*originally published on 06/12/2016
“Deeply intriguing and provocative, All Is Not Forgotten explores intricate family relationships against the backdrop of searing suspense. A novel filled with twists, surprises, and a plot that keeps you guessing.
All Is Not Forgotten is not to be missed.”
—Karin Slaughter, author of PRETTY GIRLS
ALL IS NOT FORGOTTEN Written by Wendy Walker
2016; 310 Pages (St. Martin’s Press)
Genre: psychological thriller, suspense, mystery
(I received an ARC from the PUBLISHER via NETGALLEY)
What if you could erase one of the most horrific moments in your life?
Fairview, Connecticut is the kind of place you want to raise your kids and where you know all your neighbours. Then one night at a party for teenagers, Jenny Kramer is brutally attacked and raped. She must go through surgery just to fix the physical wounds. To fix the emotional side her parents decide to try a controversial drug that medically erases the memory of her rape. As part of the treatment she must also see a therapist – who tells us her story and her parents through therapy sessions. While Jenny’s father is focused on finding the rapist and getting justice, her mother is trying to forget it all happened to them. Jenny, although she cannot remember the assault is starting to feel things she can’t explain. Alan, the family therapist, takes them individually on a journey of coming to terms with the brutal assault. What comes out are more secrets and will keep you guessing.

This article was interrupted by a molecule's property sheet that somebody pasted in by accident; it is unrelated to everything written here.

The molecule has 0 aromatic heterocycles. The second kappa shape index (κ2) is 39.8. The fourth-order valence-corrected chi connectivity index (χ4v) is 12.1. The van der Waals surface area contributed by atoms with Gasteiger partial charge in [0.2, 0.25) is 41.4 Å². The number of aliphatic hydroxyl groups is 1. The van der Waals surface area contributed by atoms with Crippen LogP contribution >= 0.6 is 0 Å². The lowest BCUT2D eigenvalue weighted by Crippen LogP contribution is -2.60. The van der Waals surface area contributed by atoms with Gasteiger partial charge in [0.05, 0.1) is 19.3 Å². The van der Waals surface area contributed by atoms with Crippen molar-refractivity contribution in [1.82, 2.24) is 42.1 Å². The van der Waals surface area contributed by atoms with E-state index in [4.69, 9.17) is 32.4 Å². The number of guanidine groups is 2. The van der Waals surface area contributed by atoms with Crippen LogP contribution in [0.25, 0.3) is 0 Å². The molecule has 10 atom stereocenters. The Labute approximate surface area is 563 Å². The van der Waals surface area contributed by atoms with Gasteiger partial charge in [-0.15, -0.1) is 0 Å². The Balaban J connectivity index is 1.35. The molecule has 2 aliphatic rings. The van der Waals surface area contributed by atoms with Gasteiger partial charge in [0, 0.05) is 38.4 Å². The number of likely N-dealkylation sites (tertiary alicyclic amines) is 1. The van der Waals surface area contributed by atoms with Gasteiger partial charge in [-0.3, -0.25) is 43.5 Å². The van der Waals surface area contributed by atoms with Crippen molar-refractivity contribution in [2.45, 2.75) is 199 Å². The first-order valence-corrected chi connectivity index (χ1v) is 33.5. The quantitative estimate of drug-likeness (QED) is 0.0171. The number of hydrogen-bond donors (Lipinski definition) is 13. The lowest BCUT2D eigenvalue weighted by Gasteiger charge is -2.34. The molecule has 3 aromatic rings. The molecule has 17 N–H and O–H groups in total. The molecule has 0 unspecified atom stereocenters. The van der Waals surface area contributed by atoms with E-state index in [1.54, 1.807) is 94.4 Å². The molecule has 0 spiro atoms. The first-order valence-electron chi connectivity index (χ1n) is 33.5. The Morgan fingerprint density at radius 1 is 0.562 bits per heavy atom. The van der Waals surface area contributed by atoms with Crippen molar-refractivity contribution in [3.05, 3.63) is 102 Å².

When I was first offered a chance to read and review All Is Not Forgotten I was intrigued by the synopsis but still not 100% sure it was my kind of novel. I wasn’t sure how “the treatment” would be played out. I didn’t want it to be too sci-fi or not explain the science behind the medication and expect the reader to just buy. Seeing the book trailer and that Reese Witherspoon was optioning the book to make a film I made a few more checks on the pro side. (Witherspoon is known for making films that give women a greater presence in the industry). What sealed the deal was that a reviewer, I admire and has the same taste in suspense as me loved the book. And, she hasn’t disappointed me yet 😉